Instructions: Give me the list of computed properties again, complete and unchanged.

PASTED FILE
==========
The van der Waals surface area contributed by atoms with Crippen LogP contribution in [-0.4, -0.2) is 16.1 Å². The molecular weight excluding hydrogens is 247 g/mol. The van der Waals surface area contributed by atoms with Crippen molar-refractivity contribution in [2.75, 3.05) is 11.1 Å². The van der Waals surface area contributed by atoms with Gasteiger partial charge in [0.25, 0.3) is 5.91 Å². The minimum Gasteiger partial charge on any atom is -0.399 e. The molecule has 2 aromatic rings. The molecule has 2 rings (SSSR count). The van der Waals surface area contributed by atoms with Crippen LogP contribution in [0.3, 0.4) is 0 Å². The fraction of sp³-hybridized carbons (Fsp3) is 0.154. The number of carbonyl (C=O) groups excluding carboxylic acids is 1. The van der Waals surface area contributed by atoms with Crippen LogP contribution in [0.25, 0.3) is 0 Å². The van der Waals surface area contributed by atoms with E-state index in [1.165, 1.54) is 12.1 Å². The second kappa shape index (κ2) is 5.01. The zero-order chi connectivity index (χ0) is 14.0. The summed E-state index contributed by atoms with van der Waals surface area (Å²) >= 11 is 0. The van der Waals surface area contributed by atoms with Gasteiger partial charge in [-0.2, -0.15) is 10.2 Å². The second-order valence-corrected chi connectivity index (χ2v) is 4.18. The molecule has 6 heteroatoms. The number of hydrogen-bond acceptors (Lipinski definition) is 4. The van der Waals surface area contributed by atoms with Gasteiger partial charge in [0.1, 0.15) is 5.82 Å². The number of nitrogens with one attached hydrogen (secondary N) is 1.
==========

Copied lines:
The van der Waals surface area contributed by atoms with Crippen LogP contribution in [-0.4, -0.2) is 16.1 Å². The molecular weight excluding hydrogens is 247 g/mol. The van der Waals surface area contributed by atoms with Crippen molar-refractivity contribution in [2.75, 3.05) is 11.1 Å². The van der Waals surface area contributed by atoms with Gasteiger partial charge in [0.25, 0.3) is 5.91 Å². The minimum Gasteiger partial charge on any atom is -0.399 e. The molecule has 2 aromatic rings. The molecule has 2 rings (SSSR count). The van der Waals surface area contributed by atoms with Crippen LogP contribution in [0.3, 0.4) is 0 Å². The fraction of sp³-hybridized carbons (Fsp3) is 0.154. The number of carbonyl (C=O) groups excluding carboxylic acids is 1. The van der Waals surface area contributed by atoms with Crippen LogP contribution in [0.25, 0.3) is 0 Å². The van der Waals surface area contributed by atoms with E-state index in [1.165, 1.54) is 12.1 Å². The second kappa shape index (κ2) is 5.01. The zero-order chi connectivity index (χ0) is 14.0. The summed E-state index contributed by atoms with van der Waals surface area (Å²) >= 11 is 0. The van der Waals surface area contributed by atoms with Gasteiger partial charge in [-0.2, -0.15) is 10.2 Å². The second-order valence-corrected chi connectivity index (χ2v) is 4.18. The molecule has 6 heteroatoms. The number of hydrogen-bond acceptors (Lipinski definition) is 4. The van der Waals surface area contributed by atoms with Gasteiger partial charge in [0.1, 0.15) is 5.82 Å². The number of nitrogens with one attached hydrogen (secondary N) is 1.